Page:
If the group operation is denoted <>, with identity e, and the inverse of 'a' is 'inv(a)' then you would do
a = a0;
b = b0; // initial assignment
a = a <> b; // a = a0 <> b0 and b = b0.
b = a <> inv(b); // a = a0 <> b0 and b = a0 <> b0 <> inv(b0) = a0.
a = inv(b) <> a; // a = inv(a0) <> a0 <> b0 = b0 and b = a0.
It works when a and b are nonzero floats, which are a group under multiplication with identity 1.0 and inverses inv(x) = 1/x (but see ).
It works when a and b have fixed-length binary representations, because fixed-length binary strings are a group where the operation is xor (or '^') and inv(x) = x.
It works when a and b are matrices of the same dimension, which form a group in two different ways - under matrix addition, where the inverse is elementwise negation, and under matrix multiplication (if a and b are nonsingular) where the inverse is the regular matrix inverse .
Note that in my third line, the right-hand side of the assignment is inv(b) <> a, whereas all the examples in the blog post used a <> inv(b). They were implicitly assuming a commutative group (i.e. a <> b == b <> a for all a and b) whereas my procedure works even for non-commutative groups, e.g. matrices under matrix multiplication.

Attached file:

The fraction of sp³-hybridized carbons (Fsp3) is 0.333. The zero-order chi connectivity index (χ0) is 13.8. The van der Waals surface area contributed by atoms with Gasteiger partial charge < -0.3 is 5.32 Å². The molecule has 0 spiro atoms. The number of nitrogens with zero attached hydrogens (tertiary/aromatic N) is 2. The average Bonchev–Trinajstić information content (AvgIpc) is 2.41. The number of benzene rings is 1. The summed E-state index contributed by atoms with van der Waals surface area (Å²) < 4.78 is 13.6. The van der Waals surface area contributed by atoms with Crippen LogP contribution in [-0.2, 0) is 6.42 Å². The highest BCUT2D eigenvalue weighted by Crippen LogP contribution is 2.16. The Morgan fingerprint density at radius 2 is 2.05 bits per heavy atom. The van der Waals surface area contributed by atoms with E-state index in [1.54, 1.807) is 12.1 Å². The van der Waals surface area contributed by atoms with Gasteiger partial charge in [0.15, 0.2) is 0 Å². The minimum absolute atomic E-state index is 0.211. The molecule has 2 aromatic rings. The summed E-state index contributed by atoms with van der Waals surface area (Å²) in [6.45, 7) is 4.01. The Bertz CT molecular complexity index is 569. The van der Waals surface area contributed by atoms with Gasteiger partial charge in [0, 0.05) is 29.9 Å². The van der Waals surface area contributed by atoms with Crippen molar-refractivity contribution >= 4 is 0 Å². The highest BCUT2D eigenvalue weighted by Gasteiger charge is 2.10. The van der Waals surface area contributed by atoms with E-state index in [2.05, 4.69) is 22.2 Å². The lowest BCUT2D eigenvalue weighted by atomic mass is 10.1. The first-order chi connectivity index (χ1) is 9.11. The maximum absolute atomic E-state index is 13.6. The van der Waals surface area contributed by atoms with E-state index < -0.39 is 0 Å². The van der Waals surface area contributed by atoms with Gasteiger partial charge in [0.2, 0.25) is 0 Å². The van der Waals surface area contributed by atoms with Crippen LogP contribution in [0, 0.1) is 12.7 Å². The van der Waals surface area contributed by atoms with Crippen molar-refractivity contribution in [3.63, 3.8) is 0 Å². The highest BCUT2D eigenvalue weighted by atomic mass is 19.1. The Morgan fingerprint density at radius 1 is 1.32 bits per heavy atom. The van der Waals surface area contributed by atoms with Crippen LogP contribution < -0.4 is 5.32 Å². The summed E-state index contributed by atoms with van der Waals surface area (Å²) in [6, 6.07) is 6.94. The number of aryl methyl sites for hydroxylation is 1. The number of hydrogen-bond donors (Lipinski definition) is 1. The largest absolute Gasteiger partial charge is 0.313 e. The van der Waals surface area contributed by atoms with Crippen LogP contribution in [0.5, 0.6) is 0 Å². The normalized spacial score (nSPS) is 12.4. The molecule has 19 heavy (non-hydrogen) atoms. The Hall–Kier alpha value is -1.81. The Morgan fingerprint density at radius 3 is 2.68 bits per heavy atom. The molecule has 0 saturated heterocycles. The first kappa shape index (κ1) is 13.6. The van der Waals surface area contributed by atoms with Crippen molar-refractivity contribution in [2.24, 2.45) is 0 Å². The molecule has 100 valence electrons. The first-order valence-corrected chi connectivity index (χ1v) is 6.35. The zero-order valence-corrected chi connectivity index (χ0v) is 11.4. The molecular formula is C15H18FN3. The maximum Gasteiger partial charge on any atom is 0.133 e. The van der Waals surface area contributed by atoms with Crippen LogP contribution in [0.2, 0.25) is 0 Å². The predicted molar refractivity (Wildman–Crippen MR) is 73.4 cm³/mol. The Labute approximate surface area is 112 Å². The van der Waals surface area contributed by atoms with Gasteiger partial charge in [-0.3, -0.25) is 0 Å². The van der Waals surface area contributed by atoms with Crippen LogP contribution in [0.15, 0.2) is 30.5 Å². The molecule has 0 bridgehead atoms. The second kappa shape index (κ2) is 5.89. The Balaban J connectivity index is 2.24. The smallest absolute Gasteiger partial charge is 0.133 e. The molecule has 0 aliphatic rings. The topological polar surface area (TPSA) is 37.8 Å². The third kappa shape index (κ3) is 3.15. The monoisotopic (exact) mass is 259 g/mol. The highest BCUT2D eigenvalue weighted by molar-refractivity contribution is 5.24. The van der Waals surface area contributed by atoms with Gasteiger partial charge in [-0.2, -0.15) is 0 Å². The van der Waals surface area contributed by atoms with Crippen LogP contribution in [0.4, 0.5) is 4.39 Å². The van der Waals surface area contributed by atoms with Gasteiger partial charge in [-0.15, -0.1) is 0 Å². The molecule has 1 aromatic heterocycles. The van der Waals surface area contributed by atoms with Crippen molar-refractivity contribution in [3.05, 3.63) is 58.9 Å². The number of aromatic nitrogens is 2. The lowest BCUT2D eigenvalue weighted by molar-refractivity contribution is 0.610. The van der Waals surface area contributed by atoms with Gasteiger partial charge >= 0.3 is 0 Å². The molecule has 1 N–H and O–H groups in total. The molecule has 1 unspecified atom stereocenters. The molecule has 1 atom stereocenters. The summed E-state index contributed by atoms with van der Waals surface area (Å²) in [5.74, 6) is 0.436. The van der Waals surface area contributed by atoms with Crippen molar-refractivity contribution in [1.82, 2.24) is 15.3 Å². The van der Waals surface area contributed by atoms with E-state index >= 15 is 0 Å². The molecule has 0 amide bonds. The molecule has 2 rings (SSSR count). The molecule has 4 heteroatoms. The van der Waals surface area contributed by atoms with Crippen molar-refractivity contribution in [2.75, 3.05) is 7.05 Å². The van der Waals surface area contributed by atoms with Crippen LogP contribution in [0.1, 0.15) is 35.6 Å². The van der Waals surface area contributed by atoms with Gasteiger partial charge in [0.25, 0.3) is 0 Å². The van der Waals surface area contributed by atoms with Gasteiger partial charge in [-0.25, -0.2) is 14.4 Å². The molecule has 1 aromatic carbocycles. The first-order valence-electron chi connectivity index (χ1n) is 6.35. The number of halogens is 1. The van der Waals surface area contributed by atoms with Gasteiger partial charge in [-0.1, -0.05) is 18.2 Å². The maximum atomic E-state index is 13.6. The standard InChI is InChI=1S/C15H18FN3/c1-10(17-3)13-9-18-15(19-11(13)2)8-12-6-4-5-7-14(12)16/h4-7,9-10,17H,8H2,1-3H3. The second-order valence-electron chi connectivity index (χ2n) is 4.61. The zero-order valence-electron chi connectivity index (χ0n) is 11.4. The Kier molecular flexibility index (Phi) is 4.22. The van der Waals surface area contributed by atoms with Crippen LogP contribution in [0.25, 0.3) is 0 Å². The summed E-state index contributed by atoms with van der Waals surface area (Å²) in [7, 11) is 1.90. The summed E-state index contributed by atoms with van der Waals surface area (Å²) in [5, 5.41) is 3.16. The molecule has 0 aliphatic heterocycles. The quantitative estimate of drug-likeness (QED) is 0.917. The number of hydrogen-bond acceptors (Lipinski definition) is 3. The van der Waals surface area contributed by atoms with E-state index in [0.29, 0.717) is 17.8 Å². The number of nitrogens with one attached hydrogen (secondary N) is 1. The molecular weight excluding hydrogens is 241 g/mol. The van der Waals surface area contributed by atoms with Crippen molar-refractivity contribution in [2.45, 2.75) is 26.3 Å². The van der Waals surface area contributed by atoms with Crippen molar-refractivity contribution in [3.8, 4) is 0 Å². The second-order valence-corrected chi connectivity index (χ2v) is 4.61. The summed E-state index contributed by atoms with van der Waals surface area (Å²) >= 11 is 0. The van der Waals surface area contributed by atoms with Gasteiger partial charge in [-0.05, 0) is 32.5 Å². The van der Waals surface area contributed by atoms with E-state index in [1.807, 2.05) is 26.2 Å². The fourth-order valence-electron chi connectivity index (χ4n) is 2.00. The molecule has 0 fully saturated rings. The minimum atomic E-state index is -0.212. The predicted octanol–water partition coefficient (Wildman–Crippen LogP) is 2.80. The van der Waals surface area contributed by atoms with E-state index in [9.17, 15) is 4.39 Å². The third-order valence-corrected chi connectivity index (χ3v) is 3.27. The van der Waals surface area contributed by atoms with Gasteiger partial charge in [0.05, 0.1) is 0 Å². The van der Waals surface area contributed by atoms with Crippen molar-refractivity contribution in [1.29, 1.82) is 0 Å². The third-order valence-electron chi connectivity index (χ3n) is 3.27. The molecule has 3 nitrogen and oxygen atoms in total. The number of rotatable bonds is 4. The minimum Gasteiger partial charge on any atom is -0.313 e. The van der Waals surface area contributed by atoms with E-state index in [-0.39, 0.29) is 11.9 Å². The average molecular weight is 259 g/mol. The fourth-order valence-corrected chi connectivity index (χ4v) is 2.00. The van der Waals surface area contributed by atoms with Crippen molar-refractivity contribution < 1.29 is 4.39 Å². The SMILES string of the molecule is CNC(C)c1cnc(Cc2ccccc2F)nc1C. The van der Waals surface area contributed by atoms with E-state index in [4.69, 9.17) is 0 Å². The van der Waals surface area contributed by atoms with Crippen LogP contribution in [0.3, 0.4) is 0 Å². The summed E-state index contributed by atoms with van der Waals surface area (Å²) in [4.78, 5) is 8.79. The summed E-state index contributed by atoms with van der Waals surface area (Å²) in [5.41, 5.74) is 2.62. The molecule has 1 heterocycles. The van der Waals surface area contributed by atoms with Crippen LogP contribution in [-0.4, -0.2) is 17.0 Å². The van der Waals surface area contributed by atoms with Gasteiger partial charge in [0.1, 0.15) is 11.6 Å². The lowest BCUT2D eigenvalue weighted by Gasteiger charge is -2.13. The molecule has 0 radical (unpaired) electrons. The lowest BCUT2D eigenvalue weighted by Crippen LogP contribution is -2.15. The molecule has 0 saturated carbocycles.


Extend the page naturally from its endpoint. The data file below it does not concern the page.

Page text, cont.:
Edit: Obviously, if you actually use this in real code... WAT.
 this even works if one of the operations causes an integer overflow - the magic of modular arithmetic!
 floats don't really form a group, because of non-associativity of floating point multiplication.
Most people would call this group (Z/2Z)^n, i.e. n copies of Z/2Z under addition. Similarly, for "matrix addition" you could say Z^(mn) or R^(mn) for matrices with dimension mxn with elements Z or R (or whatever you are filling your matrices with). Your only non-abelian example is matrix multiplication, i.e. GL(n,R), general linear transformations of dimension n over R. It may or may not be interesting that this is mainly focused on abelian groups.
For those who haven't seen the video : http://www.youtube.com/watch?v=D0EIZa5e9q4&t=0m40s
In groupoids the binary operation isn't total, i.e. there can be pairs (a,b) for which a <> b is not defined -- so we can't use groupoids.
In quasigroups and loops the binary operation doesn't need to be associative. But we require associativity, so that we can deduce
(a <> b) <> inv b == a <> (b <> inv b) == a <> e == a
x \ (x * y) = y
x * (x \ y) = y
(x * y) / y = x
(x / y) * y = x